Supply Chain Careers Under the New Normal
Leigh Anderson, managing director of Bis Henderson Recruitment, considers ways supply chain professionals can maximise their potential for job opportunities during the Covid-19 pandemic.
Jobs are going almost daily, from retail assistants to aero-engineers, and inevitably including a good few logistics and supply chain staff. But all is not necessarily doom and gloom, as there are some outstanding vacancies out there. Fortunately, crises always create opportunities, and this one is no exception as organisations strive to transform themselves.
Some of the sectors actively looking to enhance their logistics capabilities are obvious: supermarkets, pharmaceuticals, manufacturers of PPE, and food home delivery. More generally, retail logistics has pivoted across the board towards forms of eCommerce, from pure home delivery to BOPIS/BORIS (Buy Online, Pick-up/Return In-store). Many businesses are creating eCommerce platforms, as are the carriers and 3PLs that serve them. Manufacturers too are creating Direct to Consumer channels – again, often building an infrastructure from scratch. All are looking at innovative supply chain solutions to repair their cost base.
Other opportunities are a little less obvious. Remote medical services, with consultations over a video link, require ultra-reliable and precisely timed delivery and pick up of medicines, equipment, blood samples and so on. Greatly increased hygiene requirements in offices and workplaces require extensive logistics support. The online fitness boom is creating demand for delivery, maintenance, and recovery of equipment – another logistics task. E-scooters could become a whole new industry.
These may seem unfamiliar, but the underlying infrastructure is still one of suppliers, warehouses, vehicles, drivers and other staff, and increasingly, innovative automation and IT. Many more logistics skills, and ways of seeing a situation, are transferrable than at first meets the eye.
At Bis Henderson we have many clients with an urgent need to enhance their logistics competencies. Not just hard skills in automation or IT, but also softer skills in leadership, teamwork and collaboration – both internally and externally – and at the interfaces between people and the systems and machines. Attributes particularly sought by our clients at present include the ability to adapt rapidly to volume fluctuations, the COVID-safe management of labour-intensive environments, automation experience, deep commitment to customer service, and a combination of an entrepreneurial spirit with ‘traditional logistics pragmatism’.
For many of our candidates, who have progressed their careers by internal promotion, often all the way from the shop floor, this may be their first rigorous selection process since leaving school or university. The recruitment process has changed quite considerably.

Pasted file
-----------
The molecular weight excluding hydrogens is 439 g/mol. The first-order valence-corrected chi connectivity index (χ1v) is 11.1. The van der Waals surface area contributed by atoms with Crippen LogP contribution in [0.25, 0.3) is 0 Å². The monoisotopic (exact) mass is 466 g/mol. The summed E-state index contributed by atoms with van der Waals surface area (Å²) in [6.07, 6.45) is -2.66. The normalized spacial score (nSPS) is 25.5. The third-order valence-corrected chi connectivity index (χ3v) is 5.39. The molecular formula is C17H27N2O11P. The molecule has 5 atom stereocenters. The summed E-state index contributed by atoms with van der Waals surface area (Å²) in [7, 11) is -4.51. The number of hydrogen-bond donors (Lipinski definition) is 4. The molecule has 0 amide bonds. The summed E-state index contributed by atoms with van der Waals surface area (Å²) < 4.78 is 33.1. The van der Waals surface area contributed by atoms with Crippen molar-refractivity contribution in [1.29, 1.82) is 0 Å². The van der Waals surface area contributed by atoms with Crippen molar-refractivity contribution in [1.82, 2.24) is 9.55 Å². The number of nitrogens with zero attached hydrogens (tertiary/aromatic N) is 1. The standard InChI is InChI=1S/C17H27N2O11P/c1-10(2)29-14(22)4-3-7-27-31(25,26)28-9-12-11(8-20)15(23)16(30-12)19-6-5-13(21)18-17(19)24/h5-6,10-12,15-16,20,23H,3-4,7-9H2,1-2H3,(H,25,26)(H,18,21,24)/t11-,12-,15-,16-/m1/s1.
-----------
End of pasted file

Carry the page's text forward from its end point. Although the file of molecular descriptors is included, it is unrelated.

Many larger companies, or their recruitment advisors, have to some extent automated their initial trawl of applications, using computers to search for key phrases and attributes. There are ways of constructing and presenting a CV – a sort of Search Engine Optimisation – that we can share with candidates.
Often now, at least preliminary interviews are conducted by video. Again, we can explain the do’s and don’ts, from the technology to the presentation.
More generally, we advise candidates to build their personal ‘brand’ – the CV, their profile on LinkedIn etc. Collect and curate ‘evidence’ – pieces in the company newsletter/website or contributions to trade and professional journals or conference proceedings.
Engage where you can in online discussions. This helps build your network, and networking is as important as ever. Cultivate new contacts and reconnect with useful existing contacts.
Constantly evaluate your skills, in abstract and against the specific job description. You may find for example that you have relevant experience, but you don’t use the same terminology as the recruiting company.
Focus on companies in emerging and growth sectors, but be aware that just because a business may have had negative publicity, perhaps because of job losses, it is not necessarily doomed – it may be re-focussing on a tighter mission that you can happily get on board with.
Our final advice is to use time wisely and safeguard your health. Just thinking about a job move, is stressful – much more so if you fear your current employment may be under threat. If stress and anxiety is getting a hold, seek early help – social and medical. Bis Henderson Recruitment can also help – we can advise and guide you, so that you have the confidence that you are displaying your best professional and personal self to a potential new employer. There are many new and exciting opportunities out there and now is the time to act.
One of the biggest challenges when job hunting is knowing where to start, and how to run your search as a project. To help, Bis Henderson has produced a guide for logistics specialists: How To Run A Structured Job Search Programme for Supply Chain & Logistics professionals.